Did DigitalCrafts prepare you for any cybersecurity certifications?

The DigitalCrafts cybersecurity curriculum goes hand-in-hand with the CompTIA Security+ certification and they give you a voucher to take the exam at the end of the bootcamp. I haven’t taken the Security+ exam yet, but I plan to within the next couple of months.

What were your instructors like at DigitalCrafts?

My instructor’s name is Gareth, and he’s so great. He worked a lot of his career in the IT industry and then switched over to cybersecurity. He’s been leading a lot of bootcamps and training courses over the last couple of years — I believe he’s been in the industry for over 20 years.

Starting this fall, I’ll be working alongside Gareth as a TA for the part-time cybersecurity bootcamp. As a TA, I’ll be helping maintain the classroom and answering questions students might have. I’ll also post resources, helpful videos, tips, and guides on how to do things.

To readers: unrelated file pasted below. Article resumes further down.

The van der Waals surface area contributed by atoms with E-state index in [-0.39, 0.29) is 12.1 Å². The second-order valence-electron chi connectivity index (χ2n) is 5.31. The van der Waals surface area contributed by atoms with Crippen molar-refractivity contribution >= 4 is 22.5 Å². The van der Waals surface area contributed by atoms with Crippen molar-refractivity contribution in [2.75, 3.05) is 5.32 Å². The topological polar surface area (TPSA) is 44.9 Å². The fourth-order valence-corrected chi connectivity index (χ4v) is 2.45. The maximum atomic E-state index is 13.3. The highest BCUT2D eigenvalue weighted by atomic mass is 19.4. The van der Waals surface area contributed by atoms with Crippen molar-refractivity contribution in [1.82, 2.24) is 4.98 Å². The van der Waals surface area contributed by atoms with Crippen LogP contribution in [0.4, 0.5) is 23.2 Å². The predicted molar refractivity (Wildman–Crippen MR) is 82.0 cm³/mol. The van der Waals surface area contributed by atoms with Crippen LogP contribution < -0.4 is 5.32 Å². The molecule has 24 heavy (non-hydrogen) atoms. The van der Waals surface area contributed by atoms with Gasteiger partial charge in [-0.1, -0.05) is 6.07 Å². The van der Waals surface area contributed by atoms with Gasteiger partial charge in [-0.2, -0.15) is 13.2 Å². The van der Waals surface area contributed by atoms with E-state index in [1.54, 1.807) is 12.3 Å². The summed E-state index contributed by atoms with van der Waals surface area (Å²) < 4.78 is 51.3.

Since this is an online bootcamp, did you feel connected to your cohort?

Yes, a hundred percent. My class had nine people so it was small. Even though we were all in different states, we were on a Zoom call with our cameras on. That’s one of the requirements that DigitalCrafts has. It made it easy to get to know everyone, and we would talk after class about the course and what was confusing us. We also created a Discord channel that we still use to keep in touch and check on each other.

Were the majority of your classmates other career changers?

Yes! Everyone came from a different career path. 

What kinds of projects did you work on in the bootcamp?

Cybersecurity analysts don’t really have projects in the same way UX designers or software developers do — instead we have labs. A lot of our class was downloading VirtualBox and getting our virtual machines set up so we would have a home lab environment. From there, we would install things like Kali Linux, Ubuntu, and different Linux distributions to play around with in class. The instructor would guide us on how to use these things and how to install them to get set up. 

How did DigitalCrafts prepare you for the tech job hunt?

They’re fantastic! We had three consecutive days in the bootcamp where the student success team came in and we weren’t learning about security at all. It was career-focused days where they helped us to build our resumes and LinkedIn profiles so they would look nice. We would screenshare in Zoom to get feedback from the success team and other students while collaborating and helping each other. That was super helpful.